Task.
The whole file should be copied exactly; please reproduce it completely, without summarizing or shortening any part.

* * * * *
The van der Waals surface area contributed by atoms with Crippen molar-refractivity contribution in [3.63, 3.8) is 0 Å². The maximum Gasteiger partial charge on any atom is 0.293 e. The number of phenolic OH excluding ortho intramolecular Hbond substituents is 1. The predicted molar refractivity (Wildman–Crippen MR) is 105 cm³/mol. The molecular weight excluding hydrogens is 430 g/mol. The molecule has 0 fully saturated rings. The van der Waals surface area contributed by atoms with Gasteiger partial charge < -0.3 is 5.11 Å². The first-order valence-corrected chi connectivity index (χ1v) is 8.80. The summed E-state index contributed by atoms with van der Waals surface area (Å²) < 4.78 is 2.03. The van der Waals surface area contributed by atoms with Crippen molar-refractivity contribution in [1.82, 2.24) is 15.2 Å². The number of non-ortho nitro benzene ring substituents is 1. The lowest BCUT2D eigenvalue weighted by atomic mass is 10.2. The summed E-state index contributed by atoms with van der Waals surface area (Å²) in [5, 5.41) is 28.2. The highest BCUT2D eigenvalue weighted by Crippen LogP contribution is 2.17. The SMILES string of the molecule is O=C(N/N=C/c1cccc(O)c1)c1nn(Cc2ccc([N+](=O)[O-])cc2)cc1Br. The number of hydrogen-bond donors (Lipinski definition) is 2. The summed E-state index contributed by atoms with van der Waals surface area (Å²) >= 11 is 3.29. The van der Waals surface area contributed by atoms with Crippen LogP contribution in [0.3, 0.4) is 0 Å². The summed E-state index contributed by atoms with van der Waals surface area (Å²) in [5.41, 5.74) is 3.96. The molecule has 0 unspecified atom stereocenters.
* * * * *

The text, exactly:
The van der Waals surface area contributed by atoms with Crippen molar-refractivity contribution in [3.63, 3.8) is 0 Å². The maximum Gasteiger partial charge on any atom is 0.293 e. The number of phenolic OH excluding ortho intramolecular Hbond substituents is 1. The predicted molar refractivity (Wildman–Crippen MR) is 105 cm³/mol. The molecular weight excluding hydrogens is 430 g/mol. The molecule has 0 fully saturated rings. The van der Waals surface area contributed by atoms with Gasteiger partial charge < -0.3 is 5.11 Å². The first-order valence-corrected chi connectivity index (χ1v) is 8.80. The summed E-state index contributed by atoms with van der Waals surface area (Å²) < 4.78 is 2.03. The van der Waals surface area contributed by atoms with Crippen molar-refractivity contribution in [1.82, 2.24) is 15.2 Å². The number of non-ortho nitro benzene ring substituents is 1. The lowest BCUT2D eigenvalue weighted by atomic mass is 10.2. The summed E-state index contributed by atoms with van der Waals surface area (Å²) in [5, 5.41) is 28.2. The highest BCUT2D eigenvalue weighted by Crippen LogP contribution is 2.17. The SMILES string of the molecule is O=C(N/N=C/c1cccc(O)c1)c1nn(Cc2ccc([N+](=O)[O-])cc2)cc1Br. The number of hydrogen-bond donors (Lipinski definition) is 2. The summed E-state index contributed by atoms with van der Waals surface area (Å²) >= 11 is 3.29. The van der Waals surface area contributed by atoms with Crippen LogP contribution in [0.3, 0.4) is 0 Å². The summed E-state index contributed by atoms with van der Waals surface area (Å²) in [5.41, 5.74) is 3.96. The molecule has 0 unspecified atom stereocenters.